How did you get into an offbeat, unconventional and unusual career such as Bio-Medical sector?

Jayanth says his formative years at home living with his parents and grandparents had a big impact on his decision to enter the health space. “I’m a typical Indian dude from a normal middle class family,” says Jayanth. “Growing up in India, it was not uncommon to have three generations living at home. Until the end of his life, my grandpa was a relatively healthy guy, with no chronic conditions, but then one day he fell asleep and didn’t wake up.”

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“At the time, I didn’t know what to think. My parents assumed I would become a doctor of some kind, but I decided to become an engineer—which, being Indian, was really the only alternative option given,” he explains with a small smile. “But, as I was studying engineering, I saw my grandmother was suffering a lot. She had a hard time breathing due to asthma, which ultimately led to pulmonary fibrosis. She was a person who would cook for me when I’d go home, and suddenly she couldn’t walk easily. She reached a point where she couldn’t use the restroom, and my parents used to help. It was a very drawn out and terrible way of dying. Over the course of five years, she slowly suffocated to death.”

Can you describe your career path?

While coming to terms with his grandmother’s difficult death, Jayanth continued attending engineering school. “We tended to just accept the tough conditions in India, but then I took an Intro to Medical Devices class at Stanford which changed everything,” he explains. “That class—it was the moment I realized I could apply engineering skills to solve health problems. When I look back now, I realize my grandparents’ quality of life was compromised because someone didn’t create good enough solutions.”

After graduating from Stanford in 2006, Jayanth started his career at a medical device startup company, Radiant Medical, as a Research & Development Engineer. “There, I experienced one of the high points of my career. I was developing catheters to induce controlled hypothermia for patients suffering from strokes or myocardial infarctions, commonly known as heart attacks,” he explains. “I worked on this project for quite some time, when my manager said, ‘OK, Jayanth. Let’s go to a clinical trial.’ I was super excited. We go to the trial, and I’m in a hospital room; the physician is using the product I helped design with a group of engineers. He turns to me and asks, ‘Am I doing it right?’ It was amazing. That single interaction—where the doctor was turning to me because I knew the tool I created better than anyone—it changed my perspective on how you can develop tools and seriously impact health. It changed the hierarchy for me of physician, patient and tool-maker.”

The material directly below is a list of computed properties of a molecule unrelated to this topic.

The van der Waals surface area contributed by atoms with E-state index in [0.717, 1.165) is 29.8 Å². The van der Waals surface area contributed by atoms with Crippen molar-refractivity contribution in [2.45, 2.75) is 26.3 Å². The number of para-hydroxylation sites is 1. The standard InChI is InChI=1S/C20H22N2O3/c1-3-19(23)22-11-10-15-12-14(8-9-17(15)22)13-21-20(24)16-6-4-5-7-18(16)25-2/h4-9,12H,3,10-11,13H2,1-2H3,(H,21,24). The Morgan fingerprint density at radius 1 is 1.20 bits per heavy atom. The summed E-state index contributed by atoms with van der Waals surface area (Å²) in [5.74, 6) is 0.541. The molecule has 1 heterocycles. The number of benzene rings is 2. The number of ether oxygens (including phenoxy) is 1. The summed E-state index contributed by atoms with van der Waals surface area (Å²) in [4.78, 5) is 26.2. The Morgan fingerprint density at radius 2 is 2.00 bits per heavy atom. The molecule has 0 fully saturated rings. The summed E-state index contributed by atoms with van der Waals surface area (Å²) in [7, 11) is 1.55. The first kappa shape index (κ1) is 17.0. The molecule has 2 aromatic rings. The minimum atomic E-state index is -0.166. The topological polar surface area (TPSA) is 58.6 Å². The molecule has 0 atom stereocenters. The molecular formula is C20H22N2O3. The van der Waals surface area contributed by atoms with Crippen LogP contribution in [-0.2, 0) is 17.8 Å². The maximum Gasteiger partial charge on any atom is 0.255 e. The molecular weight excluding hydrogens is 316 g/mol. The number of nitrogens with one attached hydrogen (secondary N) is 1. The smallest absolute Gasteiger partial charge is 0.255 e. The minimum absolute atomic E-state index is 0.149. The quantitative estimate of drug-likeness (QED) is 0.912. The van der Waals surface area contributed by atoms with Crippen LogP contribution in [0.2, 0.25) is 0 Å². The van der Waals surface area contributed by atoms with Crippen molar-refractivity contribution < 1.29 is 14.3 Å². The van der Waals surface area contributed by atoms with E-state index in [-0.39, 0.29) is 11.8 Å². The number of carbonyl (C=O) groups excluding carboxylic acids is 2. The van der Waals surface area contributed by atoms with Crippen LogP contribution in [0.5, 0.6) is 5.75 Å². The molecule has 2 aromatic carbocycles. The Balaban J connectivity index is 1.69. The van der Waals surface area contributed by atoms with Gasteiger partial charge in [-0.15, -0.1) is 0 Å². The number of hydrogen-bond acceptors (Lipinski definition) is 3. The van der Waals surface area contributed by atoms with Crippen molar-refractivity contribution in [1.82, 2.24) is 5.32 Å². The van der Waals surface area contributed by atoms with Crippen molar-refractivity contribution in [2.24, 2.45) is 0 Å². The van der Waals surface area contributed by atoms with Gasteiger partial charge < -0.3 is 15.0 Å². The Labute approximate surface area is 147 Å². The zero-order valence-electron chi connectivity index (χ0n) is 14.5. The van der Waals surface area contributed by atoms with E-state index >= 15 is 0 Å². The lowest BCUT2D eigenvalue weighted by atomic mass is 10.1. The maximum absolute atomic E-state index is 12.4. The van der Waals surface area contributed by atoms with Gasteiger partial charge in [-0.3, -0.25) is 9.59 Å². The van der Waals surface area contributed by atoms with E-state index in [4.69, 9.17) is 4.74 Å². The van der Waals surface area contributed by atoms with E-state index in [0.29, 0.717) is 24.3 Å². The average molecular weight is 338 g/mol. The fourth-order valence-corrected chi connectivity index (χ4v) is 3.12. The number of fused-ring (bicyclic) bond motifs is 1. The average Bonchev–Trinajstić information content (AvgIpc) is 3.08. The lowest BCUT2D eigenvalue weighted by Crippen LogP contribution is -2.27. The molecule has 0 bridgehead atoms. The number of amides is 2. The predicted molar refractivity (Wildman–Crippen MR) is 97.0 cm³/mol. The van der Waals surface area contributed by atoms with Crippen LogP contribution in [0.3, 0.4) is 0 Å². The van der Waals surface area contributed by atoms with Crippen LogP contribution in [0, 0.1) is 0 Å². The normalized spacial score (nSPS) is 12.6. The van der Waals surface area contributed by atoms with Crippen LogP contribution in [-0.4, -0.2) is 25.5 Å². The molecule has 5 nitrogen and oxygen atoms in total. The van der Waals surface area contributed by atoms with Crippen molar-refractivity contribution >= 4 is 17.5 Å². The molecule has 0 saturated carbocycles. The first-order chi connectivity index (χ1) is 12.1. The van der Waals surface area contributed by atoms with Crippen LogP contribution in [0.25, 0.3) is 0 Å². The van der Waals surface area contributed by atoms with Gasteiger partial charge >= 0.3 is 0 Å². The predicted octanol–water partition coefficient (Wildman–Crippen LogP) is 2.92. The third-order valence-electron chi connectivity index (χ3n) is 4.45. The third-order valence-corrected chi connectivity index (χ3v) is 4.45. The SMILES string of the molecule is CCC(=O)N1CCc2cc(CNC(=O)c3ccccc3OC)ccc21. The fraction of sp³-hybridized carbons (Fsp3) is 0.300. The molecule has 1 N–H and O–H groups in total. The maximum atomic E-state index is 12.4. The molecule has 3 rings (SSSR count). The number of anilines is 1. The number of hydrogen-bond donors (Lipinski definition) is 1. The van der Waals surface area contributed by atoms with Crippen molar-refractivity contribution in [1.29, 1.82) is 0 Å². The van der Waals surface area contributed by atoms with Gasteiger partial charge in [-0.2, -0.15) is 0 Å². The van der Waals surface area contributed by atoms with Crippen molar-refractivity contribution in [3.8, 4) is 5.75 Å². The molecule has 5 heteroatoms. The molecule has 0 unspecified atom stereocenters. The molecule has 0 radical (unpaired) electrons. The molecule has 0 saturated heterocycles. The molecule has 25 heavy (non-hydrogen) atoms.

What did you do next?

After spending six years developing successful medical device products, Jayanth found himself becoming frustrated that he couldn’t do more to help those in need. In August 2010, he joined Design Revolutions (D-Rev), a nonprofit design firm based in Palo Alto, California. “Before I joined the company, all of the products I helped create only helped one percent of the world’s wealthy population,” Jayanth explains. “I was immediately attracted to the organization’s mission to develop market-driven solutions for people earning less than $2 a day. It was exactly the job I’d envisioned. Instead of developing innovations that only a small percentage of the world’s population can afford, I was creating world-class, yet affordable, products for the poor.”

As Product Manager at D-Rev, Jayanth was responsible for design, development and launch of a world-class jaundice treatment device. “A lot of children in India, Africa and China have jaundice, a condition where the skin turns yellow because of a chemical called bilirubin in the blood. At D-Rev, we created a much more affordable style of treatment,” he explains. “When we did the clinical trial of this treatment in rural areas of India, I was floored by the response. We were in a childcare facility with rows of children and parents waiting to get treatment. Indian women walked 20 or 30 miles to bring their babies to our childcare facility to receive treatment—and then waited hours for their turn to get care. The human effort behind that is truly inspiring to me.”

Today Jayanth finds inspiration in his role as Director of Product Strategy, Health at Jawbone.